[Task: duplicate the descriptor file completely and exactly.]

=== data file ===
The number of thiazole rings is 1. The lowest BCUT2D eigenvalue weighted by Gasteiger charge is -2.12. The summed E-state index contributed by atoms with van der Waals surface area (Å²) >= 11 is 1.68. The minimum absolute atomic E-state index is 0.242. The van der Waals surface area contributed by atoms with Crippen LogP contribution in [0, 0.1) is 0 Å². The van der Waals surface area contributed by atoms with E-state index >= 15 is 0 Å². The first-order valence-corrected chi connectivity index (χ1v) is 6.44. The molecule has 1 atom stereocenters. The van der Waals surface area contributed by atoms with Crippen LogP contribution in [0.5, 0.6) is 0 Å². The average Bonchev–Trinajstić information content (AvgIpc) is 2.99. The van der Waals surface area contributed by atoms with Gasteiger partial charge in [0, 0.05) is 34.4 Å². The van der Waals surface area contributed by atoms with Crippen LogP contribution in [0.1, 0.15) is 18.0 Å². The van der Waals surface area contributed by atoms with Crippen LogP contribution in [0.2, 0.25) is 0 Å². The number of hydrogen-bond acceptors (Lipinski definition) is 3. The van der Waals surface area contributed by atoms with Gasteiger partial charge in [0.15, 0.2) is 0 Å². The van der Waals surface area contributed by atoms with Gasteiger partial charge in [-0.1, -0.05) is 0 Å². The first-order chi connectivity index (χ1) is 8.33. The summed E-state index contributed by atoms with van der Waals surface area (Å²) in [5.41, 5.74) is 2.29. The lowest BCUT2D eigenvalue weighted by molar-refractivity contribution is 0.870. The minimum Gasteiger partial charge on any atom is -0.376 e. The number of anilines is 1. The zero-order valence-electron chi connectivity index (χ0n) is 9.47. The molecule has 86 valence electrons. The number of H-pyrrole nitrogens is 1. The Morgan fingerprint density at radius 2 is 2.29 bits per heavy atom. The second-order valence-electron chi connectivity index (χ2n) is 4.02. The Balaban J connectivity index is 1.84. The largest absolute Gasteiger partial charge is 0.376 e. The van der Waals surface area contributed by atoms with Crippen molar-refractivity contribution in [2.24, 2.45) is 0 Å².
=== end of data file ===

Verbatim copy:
The number of thiazole rings is 1. The lowest BCUT2D eigenvalue weighted by Gasteiger charge is -2.12. The summed E-state index contributed by atoms with van der Waals surface area (Å²) >= 11 is 1.68. The minimum absolute atomic E-state index is 0.242. The van der Waals surface area contributed by atoms with Crippen LogP contribution in [0, 0.1) is 0 Å². The van der Waals surface area contributed by atoms with E-state index >= 15 is 0 Å². The first-order valence-corrected chi connectivity index (χ1v) is 6.44. The molecule has 1 atom stereocenters. The van der Waals surface area contributed by atoms with Crippen LogP contribution in [0.5, 0.6) is 0 Å². The average Bonchev–Trinajstić information content (AvgIpc) is 2.99. The van der Waals surface area contributed by atoms with Gasteiger partial charge in [0, 0.05) is 34.4 Å². The van der Waals surface area contributed by atoms with Crippen LogP contribution in [0.1, 0.15) is 18.0 Å². The van der Waals surface area contributed by atoms with Crippen LogP contribution in [0.2, 0.25) is 0 Å². The number of hydrogen-bond acceptors (Lipinski definition) is 3. The van der Waals surface area contributed by atoms with Gasteiger partial charge in [0.15, 0.2) is 0 Å². The van der Waals surface area contributed by atoms with Gasteiger partial charge in [-0.1, -0.05) is 0 Å². The first-order chi connectivity index (χ1) is 8.33. The summed E-state index contributed by atoms with van der Waals surface area (Å²) in [5.41, 5.74) is 2.29. The lowest BCUT2D eigenvalue weighted by molar-refractivity contribution is 0.870. The minimum Gasteiger partial charge on any atom is -0.376 e. The number of anilines is 1. The zero-order valence-electron chi connectivity index (χ0n) is 9.47. The molecule has 86 valence electrons. The number of H-pyrrole nitrogens is 1. The Morgan fingerprint density at radius 2 is 2.29 bits per heavy atom. The second-order valence-electron chi connectivity index (χ2n) is 4.02. The Balaban J connectivity index is 1.84. The largest absolute Gasteiger partial charge is 0.376 e. The van der Waals surface area contributed by atoms with Crippen molar-refractivity contribution in [2.24, 2.45) is 0 Å².